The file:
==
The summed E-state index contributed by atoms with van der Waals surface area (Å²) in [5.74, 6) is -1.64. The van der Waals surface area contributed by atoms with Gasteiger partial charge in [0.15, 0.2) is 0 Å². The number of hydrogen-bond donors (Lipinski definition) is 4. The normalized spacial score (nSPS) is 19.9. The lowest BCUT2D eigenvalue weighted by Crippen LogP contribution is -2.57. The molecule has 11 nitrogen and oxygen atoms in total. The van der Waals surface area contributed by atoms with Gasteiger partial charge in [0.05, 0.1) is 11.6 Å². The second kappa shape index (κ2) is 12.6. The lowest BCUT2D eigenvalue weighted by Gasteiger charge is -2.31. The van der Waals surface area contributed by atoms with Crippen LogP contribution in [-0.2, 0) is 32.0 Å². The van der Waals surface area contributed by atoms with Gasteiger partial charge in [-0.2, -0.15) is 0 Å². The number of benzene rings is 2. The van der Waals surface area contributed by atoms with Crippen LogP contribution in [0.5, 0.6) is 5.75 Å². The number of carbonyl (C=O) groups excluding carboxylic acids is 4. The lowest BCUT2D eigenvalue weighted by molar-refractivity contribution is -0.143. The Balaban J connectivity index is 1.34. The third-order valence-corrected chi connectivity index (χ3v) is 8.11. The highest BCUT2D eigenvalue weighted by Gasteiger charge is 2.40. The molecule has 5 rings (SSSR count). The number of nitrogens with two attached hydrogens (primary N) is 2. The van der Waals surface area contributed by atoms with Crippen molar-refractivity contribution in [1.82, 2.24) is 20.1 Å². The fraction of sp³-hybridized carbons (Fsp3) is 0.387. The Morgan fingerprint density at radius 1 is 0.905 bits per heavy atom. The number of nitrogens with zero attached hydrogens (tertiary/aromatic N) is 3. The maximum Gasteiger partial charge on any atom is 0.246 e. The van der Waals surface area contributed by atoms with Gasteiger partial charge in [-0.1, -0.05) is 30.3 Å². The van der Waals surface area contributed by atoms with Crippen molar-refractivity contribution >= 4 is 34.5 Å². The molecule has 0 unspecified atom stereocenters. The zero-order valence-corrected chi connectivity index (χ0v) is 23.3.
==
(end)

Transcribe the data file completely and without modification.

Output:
The summed E-state index contributed by atoms with van der Waals surface area (Å²) in [5.74, 6) is -1.64. The van der Waals surface area contributed by atoms with Gasteiger partial charge in [0.15, 0.2) is 0 Å². The number of hydrogen-bond donors (Lipinski definition) is 4. The normalized spacial score (nSPS) is 19.9. The lowest BCUT2D eigenvalue weighted by Crippen LogP contribution is -2.57. The molecule has 11 nitrogen and oxygen atoms in total. The van der Waals surface area contributed by atoms with Gasteiger partial charge in [0.05, 0.1) is 11.6 Å². The second kappa shape index (κ2) is 12.6. The lowest BCUT2D eigenvalue weighted by Gasteiger charge is -2.31. The van der Waals surface area contributed by atoms with Crippen LogP contribution in [-0.2, 0) is 32.0 Å². The van der Waals surface area contributed by atoms with Gasteiger partial charge in [-0.2, -0.15) is 0 Å². The number of benzene rings is 2. The van der Waals surface area contributed by atoms with Crippen LogP contribution in [0.5, 0.6) is 5.75 Å². The number of carbonyl (C=O) groups excluding carboxylic acids is 4. The lowest BCUT2D eigenvalue weighted by molar-refractivity contribution is -0.143. The Balaban J connectivity index is 1.34. The third-order valence-corrected chi connectivity index (χ3v) is 8.11. The highest BCUT2D eigenvalue weighted by Gasteiger charge is 2.40. The molecule has 5 rings (SSSR count). The number of nitrogens with two attached hydrogens (primary N) is 2. The van der Waals surface area contributed by atoms with Crippen molar-refractivity contribution in [1.82, 2.24) is 20.1 Å². The fraction of sp³-hybridized carbons (Fsp3) is 0.387. The Morgan fingerprint density at radius 1 is 0.905 bits per heavy atom. The number of nitrogens with zero attached hydrogens (tertiary/aromatic N) is 3. The maximum Gasteiger partial charge on any atom is 0.246 e. The van der Waals surface area contributed by atoms with Gasteiger partial charge in [-0.1, -0.05) is 30.3 Å². The van der Waals surface area contributed by atoms with Crippen molar-refractivity contribution >= 4 is 34.5 Å². The molecule has 0 unspecified atom stereocenters. The zero-order valence-corrected chi connectivity index (χ0v) is 23.3.